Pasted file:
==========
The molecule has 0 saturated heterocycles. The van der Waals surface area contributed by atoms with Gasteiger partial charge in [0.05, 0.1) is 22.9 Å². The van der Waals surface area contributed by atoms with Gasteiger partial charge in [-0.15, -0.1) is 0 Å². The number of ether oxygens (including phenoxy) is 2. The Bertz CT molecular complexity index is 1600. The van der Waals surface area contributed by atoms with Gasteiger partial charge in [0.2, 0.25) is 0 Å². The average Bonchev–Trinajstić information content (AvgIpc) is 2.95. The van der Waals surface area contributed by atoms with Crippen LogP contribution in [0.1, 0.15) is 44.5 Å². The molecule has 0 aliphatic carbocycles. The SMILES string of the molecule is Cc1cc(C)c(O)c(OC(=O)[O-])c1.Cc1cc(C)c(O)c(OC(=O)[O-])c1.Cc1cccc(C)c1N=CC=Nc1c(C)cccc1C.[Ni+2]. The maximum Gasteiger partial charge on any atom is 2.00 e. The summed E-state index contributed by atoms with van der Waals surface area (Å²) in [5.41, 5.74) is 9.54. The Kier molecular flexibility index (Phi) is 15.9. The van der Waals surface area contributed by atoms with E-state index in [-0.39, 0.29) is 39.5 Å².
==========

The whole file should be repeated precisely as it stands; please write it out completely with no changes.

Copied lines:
The molecule has 0 saturated heterocycles. The van der Waals surface area contributed by atoms with Gasteiger partial charge in [0.05, 0.1) is 22.9 Å². The van der Waals surface area contributed by atoms with Gasteiger partial charge in [-0.15, -0.1) is 0 Å². The number of ether oxygens (including phenoxy) is 2. The Bertz CT molecular complexity index is 1600. The van der Waals surface area contributed by atoms with Gasteiger partial charge in [0.2, 0.25) is 0 Å². The average Bonchev–Trinajstić information content (AvgIpc) is 2.95. The van der Waals surface area contributed by atoms with Crippen LogP contribution in [0.1, 0.15) is 44.5 Å². The molecule has 0 aliphatic carbocycles. The SMILES string of the molecule is Cc1cc(C)c(O)c(OC(=O)[O-])c1.Cc1cc(C)c(O)c(OC(=O)[O-])c1.Cc1cccc(C)c1N=CC=Nc1c(C)cccc1C.[Ni+2]. The maximum Gasteiger partial charge on any atom is 2.00 e. The summed E-state index contributed by atoms with van der Waals surface area (Å²) in [5.41, 5.74) is 9.54. The Kier molecular flexibility index (Phi) is 15.9. The van der Waals surface area contributed by atoms with E-state index in [-0.39, 0.29) is 39.5 Å².